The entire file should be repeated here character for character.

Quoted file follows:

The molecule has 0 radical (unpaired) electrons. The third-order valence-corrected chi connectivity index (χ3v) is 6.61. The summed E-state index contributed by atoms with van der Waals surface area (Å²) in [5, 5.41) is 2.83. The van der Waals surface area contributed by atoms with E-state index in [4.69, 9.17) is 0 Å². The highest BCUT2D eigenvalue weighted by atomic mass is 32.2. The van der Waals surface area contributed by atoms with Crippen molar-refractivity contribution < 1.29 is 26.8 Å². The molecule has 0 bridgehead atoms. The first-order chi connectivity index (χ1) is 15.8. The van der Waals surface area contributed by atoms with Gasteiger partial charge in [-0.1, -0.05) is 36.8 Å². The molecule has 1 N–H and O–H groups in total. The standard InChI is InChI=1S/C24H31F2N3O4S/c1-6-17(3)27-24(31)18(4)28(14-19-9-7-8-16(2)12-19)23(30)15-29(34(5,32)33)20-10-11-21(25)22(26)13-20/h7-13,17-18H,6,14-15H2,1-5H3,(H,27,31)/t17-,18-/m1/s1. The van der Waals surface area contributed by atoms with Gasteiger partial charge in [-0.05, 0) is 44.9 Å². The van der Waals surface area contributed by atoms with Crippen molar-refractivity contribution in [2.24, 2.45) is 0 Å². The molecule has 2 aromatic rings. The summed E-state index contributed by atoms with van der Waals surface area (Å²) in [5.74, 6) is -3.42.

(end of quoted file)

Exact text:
The molecule has 0 radical (unpaired) electrons. The third-order valence-corrected chi connectivity index (χ3v) is 6.61. The summed E-state index contributed by atoms with van der Waals surface area (Å²) in [5, 5.41) is 2.83. The van der Waals surface area contributed by atoms with E-state index in [4.69, 9.17) is 0 Å². The highest BCUT2D eigenvalue weighted by atomic mass is 32.2. The van der Waals surface area contributed by atoms with Crippen molar-refractivity contribution < 1.29 is 26.8 Å². The molecule has 0 bridgehead atoms. The first-order chi connectivity index (χ1) is 15.8. The van der Waals surface area contributed by atoms with Gasteiger partial charge in [-0.1, -0.05) is 36.8 Å². The molecule has 1 N–H and O–H groups in total. The standard InChI is InChI=1S/C24H31F2N3O4S/c1-6-17(3)27-24(31)18(4)28(14-19-9-7-8-16(2)12-19)23(30)15-29(34(5,32)33)20-10-11-21(25)22(26)13-20/h7-13,17-18H,6,14-15H2,1-5H3,(H,27,31)/t17-,18-/m1/s1. The van der Waals surface area contributed by atoms with Gasteiger partial charge in [-0.05, 0) is 44.9 Å². The van der Waals surface area contributed by atoms with Crippen molar-refractivity contribution in [2.24, 2.45) is 0 Å². The molecule has 2 aromatic rings. The summed E-state index contributed by atoms with van der Waals surface area (Å²) in [5.74, 6) is -3.42.